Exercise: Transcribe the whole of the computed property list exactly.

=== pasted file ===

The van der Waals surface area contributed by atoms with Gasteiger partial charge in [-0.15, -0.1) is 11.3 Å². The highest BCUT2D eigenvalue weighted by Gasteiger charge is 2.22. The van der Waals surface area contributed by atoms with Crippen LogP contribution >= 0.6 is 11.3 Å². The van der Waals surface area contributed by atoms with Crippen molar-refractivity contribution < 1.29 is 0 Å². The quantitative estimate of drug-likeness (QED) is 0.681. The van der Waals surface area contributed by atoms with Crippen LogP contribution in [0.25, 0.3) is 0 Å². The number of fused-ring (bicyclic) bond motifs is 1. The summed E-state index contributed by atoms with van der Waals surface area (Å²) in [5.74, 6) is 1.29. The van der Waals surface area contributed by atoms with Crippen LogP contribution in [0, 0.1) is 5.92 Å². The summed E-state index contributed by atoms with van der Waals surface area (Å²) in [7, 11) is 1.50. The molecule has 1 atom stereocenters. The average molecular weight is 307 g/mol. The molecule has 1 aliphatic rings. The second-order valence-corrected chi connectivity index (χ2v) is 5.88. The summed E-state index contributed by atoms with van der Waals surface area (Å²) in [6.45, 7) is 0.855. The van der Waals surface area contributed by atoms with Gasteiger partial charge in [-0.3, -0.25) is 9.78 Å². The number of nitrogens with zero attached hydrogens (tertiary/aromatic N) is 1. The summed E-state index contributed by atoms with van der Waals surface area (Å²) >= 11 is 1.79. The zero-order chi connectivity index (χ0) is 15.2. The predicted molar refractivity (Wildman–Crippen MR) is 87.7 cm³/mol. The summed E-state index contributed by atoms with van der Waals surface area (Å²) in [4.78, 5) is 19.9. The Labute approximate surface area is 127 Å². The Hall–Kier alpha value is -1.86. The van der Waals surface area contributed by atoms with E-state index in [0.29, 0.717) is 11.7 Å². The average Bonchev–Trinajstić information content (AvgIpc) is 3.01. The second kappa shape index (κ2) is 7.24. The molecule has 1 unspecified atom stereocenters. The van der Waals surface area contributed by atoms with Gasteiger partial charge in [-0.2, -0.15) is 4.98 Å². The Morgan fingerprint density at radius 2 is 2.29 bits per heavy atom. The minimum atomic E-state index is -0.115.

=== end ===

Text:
The van der Waals surface area contributed by atoms with Gasteiger partial charge in [-0.15, -0.1) is 11.3 Å². The highest BCUT2D eigenvalue weighted by Gasteiger charge is 2.22. The van der Waals surface area contributed by atoms with Crippen LogP contribution >= 0.6 is 11.3 Å². The van der Waals surface area contributed by atoms with Crippen molar-refractivity contribution < 1.29 is 0 Å². The quantitative estimate of drug-likeness (QED) is 0.681. The van der Waals surface area contributed by atoms with Crippen LogP contribution in [0.25, 0.3) is 0 Å². The number of fused-ring (bicyclic) bond motifs is 1. The summed E-state index contributed by atoms with van der Waals surface area (Å²) in [5.74, 6) is 1.29. The van der Waals surface area contributed by atoms with Crippen LogP contribution in [0, 0.1) is 5.92 Å². The summed E-state index contributed by atoms with van der Waals surface area (Å²) in [7, 11) is 1.50. The molecule has 1 atom stereocenters. The average molecular weight is 307 g/mol. The molecule has 1 aliphatic rings. The second-order valence-corrected chi connectivity index (χ2v) is 5.88. The summed E-state index contributed by atoms with van der Waals surface area (Å²) in [6.45, 7) is 0.855. The van der Waals surface area contributed by atoms with Gasteiger partial charge in [-0.3, -0.25) is 9.78 Å². The number of nitrogens with zero attached hydrogens (tertiary/aromatic N) is 1. The summed E-state index contributed by atoms with van der Waals surface area (Å²) >= 11 is 1.79. The zero-order chi connectivity index (χ0) is 15.2. The predicted molar refractivity (Wildman–Crippen MR) is 87.7 cm³/mol. The summed E-state index contributed by atoms with van der Waals surface area (Å²) in [4.78, 5) is 19.9. The Labute approximate surface area is 127 Å². The Hall–Kier alpha value is -1.86. The van der Waals surface area contributed by atoms with E-state index in [0.29, 0.717) is 11.7 Å². The average Bonchev–Trinajstić information content (AvgIpc) is 3.01. The second kappa shape index (κ2) is 7.24. The molecule has 1 unspecified atom stereocenters. The van der Waals surface area contributed by atoms with Gasteiger partial charge in [-0.2, -0.15) is 4.98 Å². The Morgan fingerprint density at radius 2 is 2.29 bits per heavy atom. The minimum atomic E-state index is -0.115.